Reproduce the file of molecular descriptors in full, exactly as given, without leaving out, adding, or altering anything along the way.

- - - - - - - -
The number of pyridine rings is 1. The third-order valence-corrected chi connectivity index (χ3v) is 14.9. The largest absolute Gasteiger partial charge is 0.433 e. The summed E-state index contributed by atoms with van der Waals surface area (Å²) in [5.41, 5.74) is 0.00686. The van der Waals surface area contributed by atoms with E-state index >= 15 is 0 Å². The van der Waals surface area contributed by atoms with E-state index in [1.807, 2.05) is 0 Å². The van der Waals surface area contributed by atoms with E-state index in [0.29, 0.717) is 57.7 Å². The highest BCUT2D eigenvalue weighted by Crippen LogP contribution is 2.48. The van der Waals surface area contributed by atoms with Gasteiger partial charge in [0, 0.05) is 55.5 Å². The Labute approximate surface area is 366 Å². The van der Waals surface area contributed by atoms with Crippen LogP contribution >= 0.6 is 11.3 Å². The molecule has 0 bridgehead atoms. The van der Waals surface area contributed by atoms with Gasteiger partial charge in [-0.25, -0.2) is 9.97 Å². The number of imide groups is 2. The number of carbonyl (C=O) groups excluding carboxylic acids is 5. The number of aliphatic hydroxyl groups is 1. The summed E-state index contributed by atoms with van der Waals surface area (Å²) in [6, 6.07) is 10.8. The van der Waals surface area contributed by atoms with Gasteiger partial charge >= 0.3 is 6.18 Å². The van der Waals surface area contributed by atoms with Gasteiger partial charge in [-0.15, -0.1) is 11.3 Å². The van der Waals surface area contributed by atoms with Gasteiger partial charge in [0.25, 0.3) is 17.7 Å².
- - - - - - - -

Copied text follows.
The number of pyridine rings is 1. The third-order valence-corrected chi connectivity index (χ3v) is 14.9. The largest absolute Gasteiger partial charge is 0.433 e. The summed E-state index contributed by atoms with van der Waals surface area (Å²) in [5.41, 5.74) is 0.00686. The van der Waals surface area contributed by atoms with E-state index >= 15 is 0 Å². The van der Waals surface area contributed by atoms with E-state index in [1.807, 2.05) is 0 Å². The van der Waals surface area contributed by atoms with E-state index in [0.29, 0.717) is 57.7 Å². The highest BCUT2D eigenvalue weighted by Crippen LogP contribution is 2.48. The van der Waals surface area contributed by atoms with Gasteiger partial charge in [0, 0.05) is 55.5 Å². The Labute approximate surface area is 366 Å². The van der Waals surface area contributed by atoms with Crippen LogP contribution >= 0.6 is 11.3 Å². The molecule has 0 bridgehead atoms. The van der Waals surface area contributed by atoms with Gasteiger partial charge in [-0.25, -0.2) is 9.97 Å². The number of imide groups is 2. The number of carbonyl (C=O) groups excluding carboxylic acids is 5. The number of aliphatic hydroxyl groups is 1. The summed E-state index contributed by atoms with van der Waals surface area (Å²) in [6, 6.07) is 10.8. The van der Waals surface area contributed by atoms with Gasteiger partial charge >= 0.3 is 6.18 Å². The van der Waals surface area contributed by atoms with Gasteiger partial charge in [-0.15, -0.1) is 11.3 Å². The van der Waals surface area contributed by atoms with Gasteiger partial charge in [0.25, 0.3) is 17.7 Å².